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Why on earth do we even have an electoral college anyway?

- November 8, 2016
The allocation of electoral college votes, by state.

In the charming children’s book “Duck for President,” the title character outpaces the incumbent by five votes out of more than 101 million ballots cast. There is a national recount, and 10 more paper ballots stuck to the vice president go to the challenger. Duck wins!

But of course in real life those 10 votes would only matter if they were hanging chads in Florida. You don’t need 50,546,180 votes to be president — you need 270. The electoral college will determine the winner of the presidential election tonight.

I’ll hold off on the debate over whether this is a good thing (until Wednesday, anyway!)

Instead I want to highlight two other aspects of the electoral college (EC). First, its origins in the long-lost world of pragmatic political compromise. Second, its reminder that short-term solutions, when embedded in formal institutions, can become long-term forces that shape political behavior and outcomes.

So how did the framers of the Constitution come up with this institutional legacy? For more detail, I’d refer you to Shlomo Slonim’s essay “Designing the Electoral College,” published in Thomas Cronin’s edited volume “Inventing the American Presidency,” or to Jack Rakove’s book “Original Meanings.” But the short version is that EC is the result of a series of trade-offs between contending interests.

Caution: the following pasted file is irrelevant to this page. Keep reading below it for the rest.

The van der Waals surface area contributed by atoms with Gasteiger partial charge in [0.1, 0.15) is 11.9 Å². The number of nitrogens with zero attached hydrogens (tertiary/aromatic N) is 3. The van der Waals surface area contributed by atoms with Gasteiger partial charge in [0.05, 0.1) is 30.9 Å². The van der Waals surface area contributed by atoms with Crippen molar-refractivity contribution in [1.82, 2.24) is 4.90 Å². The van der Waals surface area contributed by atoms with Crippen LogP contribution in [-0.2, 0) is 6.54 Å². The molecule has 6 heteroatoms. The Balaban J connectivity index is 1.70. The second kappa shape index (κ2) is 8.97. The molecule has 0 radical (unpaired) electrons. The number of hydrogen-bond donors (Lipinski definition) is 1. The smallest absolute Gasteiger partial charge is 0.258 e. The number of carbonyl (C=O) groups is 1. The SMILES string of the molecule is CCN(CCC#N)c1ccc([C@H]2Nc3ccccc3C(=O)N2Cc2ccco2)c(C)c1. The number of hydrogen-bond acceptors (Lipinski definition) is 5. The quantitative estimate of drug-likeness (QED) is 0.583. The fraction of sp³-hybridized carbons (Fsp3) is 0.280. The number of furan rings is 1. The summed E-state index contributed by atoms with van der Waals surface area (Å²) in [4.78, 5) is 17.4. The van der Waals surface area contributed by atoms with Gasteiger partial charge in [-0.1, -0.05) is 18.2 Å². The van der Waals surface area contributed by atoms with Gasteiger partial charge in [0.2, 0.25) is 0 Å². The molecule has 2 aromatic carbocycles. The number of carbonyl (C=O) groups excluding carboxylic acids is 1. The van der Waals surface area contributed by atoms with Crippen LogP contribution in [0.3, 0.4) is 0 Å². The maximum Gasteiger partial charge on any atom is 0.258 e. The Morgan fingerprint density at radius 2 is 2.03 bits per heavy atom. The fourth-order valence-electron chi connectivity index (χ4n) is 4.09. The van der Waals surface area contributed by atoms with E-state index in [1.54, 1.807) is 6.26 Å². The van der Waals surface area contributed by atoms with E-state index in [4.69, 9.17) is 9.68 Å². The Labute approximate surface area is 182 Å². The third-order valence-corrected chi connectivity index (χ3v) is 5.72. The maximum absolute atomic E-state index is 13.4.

Keep in mind that the point of the Constitutional Convention was to write a new compact that could be approved not just by the delegates on the scene but also ratified by the states. In the 1960s, political scientist John Roche went so far as to call the EC “a jerry-rigged improvisation” that was “subsequently endowed with a high theoretical content.” It’s certainly true that the EC fit the needs of different constituencies. Even though there is a classical approximation of the EC in the Roman republic’s method for choosing its officials, that parallel doesn’t seem to have been discussed at the convention.

Instead, it was all about finding a solution to a system of several different political equations.